The Impact of Foreign Direct Investment on Economic Growth
Model and Methodology
The dependent variable is the average annual growth rate of real per capita GDP. The theoretical model is developed by incorporating elements that capture the overall macroeconomic development, such as market openness, inflation, political risk index, financial market capitalization, education, corruption perception index, openness, and effective exchange rate. FDI is incorporated as a growth driver to control these elements. The chosen dataset allows the researcher to explore cross-country dimensions and time-variant features (Aga, 2014). Income level identifiers and institutional environment is added to further enrich the model. The analysis of the effects of FDI is first based on the argument that the total investment (It) in a country is made up of the sum total of the real investment undertaken by MNEs (If) and that of domestic investment (Id). Therefore,
Looking at FDI from the perspective of the host countries, investments can be considered an exogenous variable since it depends on different variables such as MNE strategies and the world economy (Sohail & Mirza, 2020). A cross-sectional study of data from 100 countries will be analyzed over a period of 20 years (1998-2018). Overall, the research will employ the below model to assess the impact of FDI on economic growth;
Where; y=average annual growth rate of real per capita GDP
K=financial market capitalization
Fx=real effective exchange rate
Pi=Political risk index
Ci=Corruption perception index
β=coefficient illustrating the effect of particular variables on the level of economic development.
The null hypothesis for the study is that there is no positive relationship between FDI and economic growth. The model is based on the endogenous growth theory. According to this approach, economic growth is generated as a result of an internal process (Madsen, Saxena & Ang, 2010). As a result, a country realizes economic growth due to the development of new technologies as well as efficient and effective means of production. Models based on the cross-sectional study will be estimated using the Ordinary Least Square (OLS). Robust HCs standard errors will be applied to determine the significance of the estimates (Hlavacek & Bal-Domanska, 2016). The methodology provides an alternative bias correction for variance calculation. Data estimates predict that all explanatory variables will present a statistically significant relation with real GDP per capita changes (Anwar & Nguyen, 2010). The elasticity of FDI with regard to GDP changes is expected to range between 0.5% and 1.0%.
A comprehensive database covering a wide geographical area with global coverage will be compiled to perform the empirical study. The data will be obtained from sources deemed reliable and credible.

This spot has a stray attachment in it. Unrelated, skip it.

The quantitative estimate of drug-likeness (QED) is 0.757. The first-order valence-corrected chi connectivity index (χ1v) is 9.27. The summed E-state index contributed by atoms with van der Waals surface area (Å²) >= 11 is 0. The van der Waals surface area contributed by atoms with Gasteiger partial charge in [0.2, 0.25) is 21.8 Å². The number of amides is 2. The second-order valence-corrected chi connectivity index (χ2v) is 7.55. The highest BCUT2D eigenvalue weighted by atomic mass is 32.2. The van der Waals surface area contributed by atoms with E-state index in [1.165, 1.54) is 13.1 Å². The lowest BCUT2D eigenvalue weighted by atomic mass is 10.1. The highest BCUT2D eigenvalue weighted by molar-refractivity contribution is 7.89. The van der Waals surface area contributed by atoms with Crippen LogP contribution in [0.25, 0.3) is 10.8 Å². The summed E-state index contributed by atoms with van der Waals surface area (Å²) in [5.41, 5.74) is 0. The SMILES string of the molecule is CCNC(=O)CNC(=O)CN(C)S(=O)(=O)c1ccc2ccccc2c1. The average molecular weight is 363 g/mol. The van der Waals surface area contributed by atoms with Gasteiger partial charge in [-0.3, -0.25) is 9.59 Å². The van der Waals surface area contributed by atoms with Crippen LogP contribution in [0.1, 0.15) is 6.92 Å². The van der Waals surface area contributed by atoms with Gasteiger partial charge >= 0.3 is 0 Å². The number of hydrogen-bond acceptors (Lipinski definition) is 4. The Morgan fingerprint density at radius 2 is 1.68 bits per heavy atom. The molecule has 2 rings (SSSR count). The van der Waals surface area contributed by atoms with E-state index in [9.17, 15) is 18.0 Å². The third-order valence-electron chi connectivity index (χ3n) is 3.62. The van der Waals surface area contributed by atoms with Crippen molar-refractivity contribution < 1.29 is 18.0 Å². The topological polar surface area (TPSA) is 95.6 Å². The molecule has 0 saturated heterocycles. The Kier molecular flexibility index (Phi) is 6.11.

|The average annual growth rate of real per capita GDP
|World development indicators||https://databank.worldbank.org/source/world-development-indicators
|Foreign direct investment||Financial development index||https://datacatalog.worldbank.org/dataset/global-financial-development|
|Real effective exchange rate||The world Bank||https://databank.worldbank.org/home.aspx|
|Trade openness index||The world Bank||https://www.doingbusiness.org/en/custom-query|
|Financial market capitalization||Financial development index||https://datacatalog.worldbank.org/dataset/global-financial-development|
|Bank Credit||The world Bank||https://databank.worldbank.org/home.aspx|
|Inflation||The world Bank||https://databank.worldbank.org/home.aspx|
|Domestic investment||World development indicators||https://databank.worldbank.org/source/world-development-indicators
|Political risk index||The worldwide Governance indicators (WGI)||https://datacatalog.worldbank.org/dataset/worldwide-governance-indicators
|Corruption perception index||Transparency international||https://www.transparency.org/research/cpi/overview
In the long run, FDI is expected to have an inverse relationship with economic growth. In the study model, therefore, FDI per capita will have a negative sign. In terms of gross domestic investment Id, it is expected that Id will have a positive relationship with economic growth. On the other hand, Inflation will have a negative relationship with real GDP per capita since high levels of inflation translate to escalating levels of economic problems.
Aga, A. A. K. (2014). The impact of foreign direct investment on economic growth: A case study of Turkey 1980–2012. International Journal of Economics and Finance, 6(7), 71-84.
Anwar, S., & Nguyen, L. P. (2010). Foreign direct investment and economic growth in Vietnam. Asia Pacific business review, 16(1-2), 183-202.
Hlavacek, P., & Bal-Domanska, B. (2016). Impact of foreign direct investment on economic growth in Central and Eastern European countries. Engineering Economics, 27(3), 294-303.
Madsen, J. B., Saxena, S., & Ang, J. B. (2010). The Indian growth miracle and endogenous growth. Journal of development economics, 93(1), 37-48.
Sohail, S., & Mirza, S. S. (2020). Impact of foreign direct investment on the economic growth of Pakistan. Asian Journal of Economics, Finance, and Management, 1-13.